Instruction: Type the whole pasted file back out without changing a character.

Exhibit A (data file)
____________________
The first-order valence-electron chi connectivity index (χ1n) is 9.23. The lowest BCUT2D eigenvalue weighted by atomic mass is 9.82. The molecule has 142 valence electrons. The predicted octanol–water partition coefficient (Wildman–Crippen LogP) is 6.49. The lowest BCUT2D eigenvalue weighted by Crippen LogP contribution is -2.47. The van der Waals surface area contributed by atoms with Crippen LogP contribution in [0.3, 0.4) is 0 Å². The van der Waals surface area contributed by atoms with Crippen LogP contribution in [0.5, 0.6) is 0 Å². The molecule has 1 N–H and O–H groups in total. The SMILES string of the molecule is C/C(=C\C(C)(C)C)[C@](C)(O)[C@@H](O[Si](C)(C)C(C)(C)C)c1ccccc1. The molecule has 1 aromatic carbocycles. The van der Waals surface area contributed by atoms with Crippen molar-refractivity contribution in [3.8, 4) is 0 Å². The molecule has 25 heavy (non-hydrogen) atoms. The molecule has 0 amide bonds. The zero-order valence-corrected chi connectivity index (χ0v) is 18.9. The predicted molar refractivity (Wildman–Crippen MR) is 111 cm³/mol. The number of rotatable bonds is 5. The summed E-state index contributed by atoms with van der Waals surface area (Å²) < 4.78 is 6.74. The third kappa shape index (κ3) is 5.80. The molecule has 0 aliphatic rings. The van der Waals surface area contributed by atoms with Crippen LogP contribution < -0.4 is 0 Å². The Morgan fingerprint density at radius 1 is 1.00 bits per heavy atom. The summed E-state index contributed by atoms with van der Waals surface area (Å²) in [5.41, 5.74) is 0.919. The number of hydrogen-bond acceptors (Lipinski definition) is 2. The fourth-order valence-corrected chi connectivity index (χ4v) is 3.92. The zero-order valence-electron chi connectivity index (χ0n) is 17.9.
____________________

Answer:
The first-order valence-electron chi connectivity index (χ1n) is 9.23. The lowest BCUT2D eigenvalue weighted by atomic mass is 9.82. The molecule has 142 valence electrons. The predicted octanol–water partition coefficient (Wildman–Crippen LogP) is 6.49. The lowest BCUT2D eigenvalue weighted by Crippen LogP contribution is -2.47. The van der Waals surface area contributed by atoms with Crippen LogP contribution in [0.3, 0.4) is 0 Å². The van der Waals surface area contributed by atoms with Crippen LogP contribution in [0.5, 0.6) is 0 Å². The molecule has 1 N–H and O–H groups in total. The SMILES string of the molecule is C/C(=C\C(C)(C)C)[C@](C)(O)[C@@H](O[Si](C)(C)C(C)(C)C)c1ccccc1. The molecule has 1 aromatic carbocycles. The van der Waals surface area contributed by atoms with Crippen molar-refractivity contribution in [3.8, 4) is 0 Å². The molecule has 25 heavy (non-hydrogen) atoms. The molecule has 0 amide bonds. The zero-order valence-corrected chi connectivity index (χ0v) is 18.9. The predicted molar refractivity (Wildman–Crippen MR) is 111 cm³/mol. The number of rotatable bonds is 5. The summed E-state index contributed by atoms with van der Waals surface area (Å²) < 4.78 is 6.74. The third kappa shape index (κ3) is 5.80. The molecule has 0 aliphatic rings. The van der Waals surface area contributed by atoms with Crippen LogP contribution < -0.4 is 0 Å². The Morgan fingerprint density at radius 1 is 1.00 bits per heavy atom. The summed E-state index contributed by atoms with van der Waals surface area (Å²) in [5.41, 5.74) is 0.919. The number of hydrogen-bond acceptors (Lipinski definition) is 2. The fourth-order valence-corrected chi connectivity index (χ4v) is 3.92. The zero-order valence-electron chi connectivity index (χ0n) is 17.9.